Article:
Not My Type

Kirk McElhearn
25 November, 2012
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As the years go by, and as my visual acuity decreases, I am becoming increasingly sensitive about the way letters appear on computer displays. Granted, today’s displays are much better. They have nicer contrast and crisper fonts because of both higher pixel density and better anti-aliasing. My Apple Thunderbolt Display has a pixel density of 109 pixels per inch; my Retina MacBook Pro has 220 pixels per inch. This is a step up from the 72 pixels per inch that was long a standard for Mac displays.

But I’m on the other side of 50, and my eyes are not nearly as good as those of the youngsters who develop software. To them, 9-point monospace sans serif fonts might look fine. But to me, whether I’m reading or writing, I need something larger. That’s why I’ve been disappointed with some of Apple’s recent decisions about fonts.

The Fine Print

Let’s start with the Reminders app in Mountain Lion. It offers just one size of type and one font; you’ll find no preferences to choose something more readable.

Or look at Notes. You can choose from three default fonts, two of which (Noteworthy and Marker Felt) are really hard to read; while you can change the font or size for a note that you’ve created, you have no setting for changing the size of the default font. You can add more font options, but that requires editing a preferences file.

In Mail, you have a number of options to set the font and size of text in message lists and in messages themselves, but if you use the three-column view that Apple added to Mail in Lion, you cannot change the size or font that displays in the column showing the subject and senders of your messages.

And in Safari, you can’t change the default font and size. The program’s Advanced preferences let you choose a style sheet, but this is not something that most users will want to do. (While it’s not extremely complicated, it does require creating a document with CSS settings.)

The font in the Reminders app is so small that I have to lean closer to my monitor to be able to read it easily. (I feel stuck with this app, though, because it syncs with Reminders on my iPhone; I haven’t found another to-do app that does.) The new Calendar app has a font too tiny to be useful, but in that case I use BusyCal instead, which allows me to select any font and size that I want.

It’s not just letters, either. In the Finder, you receive a limited choice in the size of icons. If you open System Preferences and click the General tab, you’ll find the Sidebar Icon Size menu, which offers three options: Small, Medium and Large. It’s not obvious, but this setting applies to the Finder, as well as to Mail, but not, for example, to iTunes. For iTunes, you need to go into that program’s preferences, click the General icon, and then, in either the Source Text or List Text menu, choose Small or Large. The size of the icons is exacerbated by their limited colour palette. Remember when there used to be coloured icons in the Finder sidebar and in iTunes’ source list? They’re both monochromatic blurs now.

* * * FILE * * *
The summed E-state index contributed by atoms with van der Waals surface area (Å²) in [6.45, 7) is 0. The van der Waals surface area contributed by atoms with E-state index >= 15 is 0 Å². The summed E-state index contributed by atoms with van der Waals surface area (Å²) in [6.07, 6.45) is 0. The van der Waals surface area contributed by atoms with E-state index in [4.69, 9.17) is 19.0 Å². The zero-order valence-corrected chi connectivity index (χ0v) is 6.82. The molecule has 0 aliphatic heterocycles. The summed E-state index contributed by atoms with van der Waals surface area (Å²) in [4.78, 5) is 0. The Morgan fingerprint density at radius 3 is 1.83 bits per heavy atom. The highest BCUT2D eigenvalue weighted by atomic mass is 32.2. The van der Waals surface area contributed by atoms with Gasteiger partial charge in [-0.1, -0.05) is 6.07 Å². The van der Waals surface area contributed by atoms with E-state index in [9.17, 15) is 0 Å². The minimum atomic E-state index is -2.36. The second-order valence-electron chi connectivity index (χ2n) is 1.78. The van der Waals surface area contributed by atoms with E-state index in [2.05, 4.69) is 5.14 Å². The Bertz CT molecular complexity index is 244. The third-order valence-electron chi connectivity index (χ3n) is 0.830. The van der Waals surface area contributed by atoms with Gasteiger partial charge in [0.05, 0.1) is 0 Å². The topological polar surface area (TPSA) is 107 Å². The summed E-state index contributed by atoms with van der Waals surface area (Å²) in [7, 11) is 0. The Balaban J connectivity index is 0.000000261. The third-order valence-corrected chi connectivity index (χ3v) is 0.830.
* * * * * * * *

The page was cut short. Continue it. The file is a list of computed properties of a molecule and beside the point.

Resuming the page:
It Isn’t Necessary

Obviously it doesn’t have to be this way. For example, the Finder replacement Path Finder lets you choose any font size for both the Finder sidebar and for icon labels. Also, most text editors and word proces- sors allow you to select the typeface and font size you prefer.

Yet this downsizing trend seems to be infecting third-party applications as well. Some minimalist text editors either impose their choice of font and size, or offer only a handful of options. Few iOS apps provide much in the way of font or size options, but that’s not as bad, since you typically hold an iPhone or iPad closer to your eyes. (In any case, I need to wear reading glasses to do more than just the basics on my iPhone.)

On a larger display, however, where we do most of our work, providing more font and size options seems to me the simplest way to increase usability. Thanks to glasses, I can still see fairly well, but I wonder what all these changes are like for people with serious visual deficiencies. Yes, you can zoom your entire display when you need to look at something very closely. But there’s no reason why we should have to do that, and no reason we shouldn’t have more options when it comes to the way our applications display their text.


3 people were compelled to have their say. We encourage you to do the same..

  1. Paul0075 says:

    This is where Windows and Ubuntu / Lubuntu are on a win. You can customise the font size across the system, which makes these sorts of changes a couple of clicks away.

    I have started to growingly dissatisfied with OSX. My i7 2.7GHz machine with 8GB RAM just gets slower and clunkier with each update. On the other hand, when I switch to Windows 7 on the same machine, it’s blisteringly fast and I am not bogged down on waiting for the system to respond.

  2. Kevin Ludwig says:

    I wholeheartedly agree with Kirk’s complaints about lack of font size control in Mac OS X. However, in fairness, he failed to mention an option which is used by both my parents and many of my friends: lowering the screen resolution. On small screens this may not always be workable, but on desktop computers with large displays this is a viable if not perfect alternative.

  3. Aaron Shepard says:

    Kirk, I wonder if you’re aware of the “hidden” settings for the Finder. You need to Control-click on a Finder window and choose “Show View Options.” Depending on the type of window, settings can include icon size and label font size, as well as background color. You can then also make those settings the default for that window type.

    At least, this is how it works in Snow Leopard.

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